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J Nutr. 2003 Jun;133(6):1834-40.

A multinutrient-fortified beverage enhances the nutritional status of children in Botswana.

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  • 1U.S. Department of Agriculture/ARS Children's Nutrition Research Center, Department of Pediatrics, Baylor College of Medicine and Texas Children's Hospital, Houston, TX, 77030, USA.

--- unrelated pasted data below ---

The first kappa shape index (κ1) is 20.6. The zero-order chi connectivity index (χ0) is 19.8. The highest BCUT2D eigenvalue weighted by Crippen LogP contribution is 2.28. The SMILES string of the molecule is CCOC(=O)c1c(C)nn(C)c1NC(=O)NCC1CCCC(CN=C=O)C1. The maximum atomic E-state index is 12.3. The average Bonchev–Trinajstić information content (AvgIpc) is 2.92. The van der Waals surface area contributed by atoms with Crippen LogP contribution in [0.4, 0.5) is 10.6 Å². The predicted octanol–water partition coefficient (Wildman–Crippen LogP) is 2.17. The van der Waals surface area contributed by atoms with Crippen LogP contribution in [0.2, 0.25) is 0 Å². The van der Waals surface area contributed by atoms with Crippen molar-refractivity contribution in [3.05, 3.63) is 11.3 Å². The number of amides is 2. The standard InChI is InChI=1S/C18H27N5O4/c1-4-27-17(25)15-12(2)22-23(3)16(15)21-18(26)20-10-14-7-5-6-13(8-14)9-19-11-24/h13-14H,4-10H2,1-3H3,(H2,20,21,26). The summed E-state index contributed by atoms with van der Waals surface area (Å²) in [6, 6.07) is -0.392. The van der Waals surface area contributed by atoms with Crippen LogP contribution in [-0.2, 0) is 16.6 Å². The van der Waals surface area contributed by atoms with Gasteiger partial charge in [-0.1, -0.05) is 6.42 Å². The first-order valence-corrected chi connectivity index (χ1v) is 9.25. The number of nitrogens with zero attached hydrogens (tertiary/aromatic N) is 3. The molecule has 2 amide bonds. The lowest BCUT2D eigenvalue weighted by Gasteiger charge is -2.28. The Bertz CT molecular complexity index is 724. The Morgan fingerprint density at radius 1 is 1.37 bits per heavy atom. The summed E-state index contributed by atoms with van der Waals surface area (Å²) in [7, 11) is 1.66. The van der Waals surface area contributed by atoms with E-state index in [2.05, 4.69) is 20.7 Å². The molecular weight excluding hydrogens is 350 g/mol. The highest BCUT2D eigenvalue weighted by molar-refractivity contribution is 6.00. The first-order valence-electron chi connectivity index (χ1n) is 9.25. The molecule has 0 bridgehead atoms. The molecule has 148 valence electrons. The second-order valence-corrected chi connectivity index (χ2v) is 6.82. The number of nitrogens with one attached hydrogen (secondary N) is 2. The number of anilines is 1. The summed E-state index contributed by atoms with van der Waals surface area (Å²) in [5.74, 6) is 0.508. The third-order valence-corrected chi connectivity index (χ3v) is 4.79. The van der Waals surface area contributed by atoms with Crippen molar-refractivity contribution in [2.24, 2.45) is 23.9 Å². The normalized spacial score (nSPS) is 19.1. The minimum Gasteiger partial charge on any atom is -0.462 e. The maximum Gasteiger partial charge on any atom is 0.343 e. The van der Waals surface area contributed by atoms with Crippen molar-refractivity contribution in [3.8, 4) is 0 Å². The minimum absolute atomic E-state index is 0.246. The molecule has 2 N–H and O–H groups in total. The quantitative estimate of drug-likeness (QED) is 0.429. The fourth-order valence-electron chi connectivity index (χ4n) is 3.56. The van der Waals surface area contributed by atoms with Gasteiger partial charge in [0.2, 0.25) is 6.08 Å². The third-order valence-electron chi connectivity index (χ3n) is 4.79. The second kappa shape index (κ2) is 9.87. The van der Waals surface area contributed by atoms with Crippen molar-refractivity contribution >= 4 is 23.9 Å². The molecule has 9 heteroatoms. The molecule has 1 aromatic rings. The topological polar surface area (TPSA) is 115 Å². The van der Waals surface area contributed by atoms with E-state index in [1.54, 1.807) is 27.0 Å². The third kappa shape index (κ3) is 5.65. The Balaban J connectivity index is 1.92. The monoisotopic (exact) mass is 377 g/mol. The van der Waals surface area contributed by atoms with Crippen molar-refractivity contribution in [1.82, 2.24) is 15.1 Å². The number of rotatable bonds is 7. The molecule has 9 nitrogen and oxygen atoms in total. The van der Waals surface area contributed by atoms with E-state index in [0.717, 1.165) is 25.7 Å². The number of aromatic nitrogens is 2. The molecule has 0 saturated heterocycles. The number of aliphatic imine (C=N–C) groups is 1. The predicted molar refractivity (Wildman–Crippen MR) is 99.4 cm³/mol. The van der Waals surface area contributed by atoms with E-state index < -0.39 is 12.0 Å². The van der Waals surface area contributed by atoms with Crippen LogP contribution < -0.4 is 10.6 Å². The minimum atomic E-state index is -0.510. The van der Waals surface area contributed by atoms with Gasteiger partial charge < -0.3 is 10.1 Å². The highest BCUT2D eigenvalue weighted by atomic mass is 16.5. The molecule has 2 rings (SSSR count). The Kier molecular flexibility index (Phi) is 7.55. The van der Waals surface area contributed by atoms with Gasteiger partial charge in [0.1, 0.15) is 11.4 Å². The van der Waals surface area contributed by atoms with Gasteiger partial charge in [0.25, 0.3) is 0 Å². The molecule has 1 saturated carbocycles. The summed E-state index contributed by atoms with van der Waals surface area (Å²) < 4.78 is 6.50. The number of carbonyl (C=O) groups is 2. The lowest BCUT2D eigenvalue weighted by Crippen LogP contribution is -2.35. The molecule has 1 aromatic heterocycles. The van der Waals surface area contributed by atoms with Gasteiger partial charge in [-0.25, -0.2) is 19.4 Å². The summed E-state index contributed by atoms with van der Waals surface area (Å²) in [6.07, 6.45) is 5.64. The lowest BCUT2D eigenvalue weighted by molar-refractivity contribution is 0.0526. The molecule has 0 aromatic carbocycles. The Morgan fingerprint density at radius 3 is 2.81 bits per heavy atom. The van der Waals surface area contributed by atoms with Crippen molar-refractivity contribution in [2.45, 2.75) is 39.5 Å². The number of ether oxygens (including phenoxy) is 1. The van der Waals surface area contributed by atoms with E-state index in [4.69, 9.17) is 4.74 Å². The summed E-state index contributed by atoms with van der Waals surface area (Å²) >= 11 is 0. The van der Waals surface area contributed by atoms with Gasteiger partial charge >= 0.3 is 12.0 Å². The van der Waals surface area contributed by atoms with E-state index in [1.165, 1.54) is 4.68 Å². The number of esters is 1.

Due to their widespread acceptability, multinutrient-fortified foods and beverages may be useful in reducing micronutrient deficiencies, especially in developing countries. We studied the efficacy of a new fortified beverage in improving the nutritional status of children in Botswana. We screened 311 lower income urban school children, ages 6-11 y, in two primary schools near Gaborone. Children were given seven 240-mL servings weekly of either an experimental beverage (EXP) fortified with 12 micronutrients or an isoenergetic placebo drink (CON) for 8 wk. Weight, mid-upper arm circumference, hemoglobin, retinol, ferritin, vitamin B-12, folate and riboflavin status were measured at baseline and at the end of the study. Plasma zinc and serum transferrin receptors also were measured at study end. A total of 145 children in the EXP group and 118 in the CON group completed the trial. Using multivariate analysis, the changes in mid-upper arm circumference, weight for age and total weight were significantly better in the EXP group than in the CON group (P < 0.01). Ferritin, riboflavin and folate status were significantly better in the EXP group than in the CON group at study end (P < 0.01), but serum vitamin B-12 was not. Zinc was significantly higher and transferrin receptors were significantly lower at the conclusion of the study in the EXP group than in the CON group (P < 0.001). Mean plasma retinol concentrations, which were low (<0.7 micro mol/L) in both groups, did not change. We conclude that a micronutrient-fortified beverage may be beneficial as part of a comprehensive nutritional supplementation program in populations at risk for micronutrient deficiencies.

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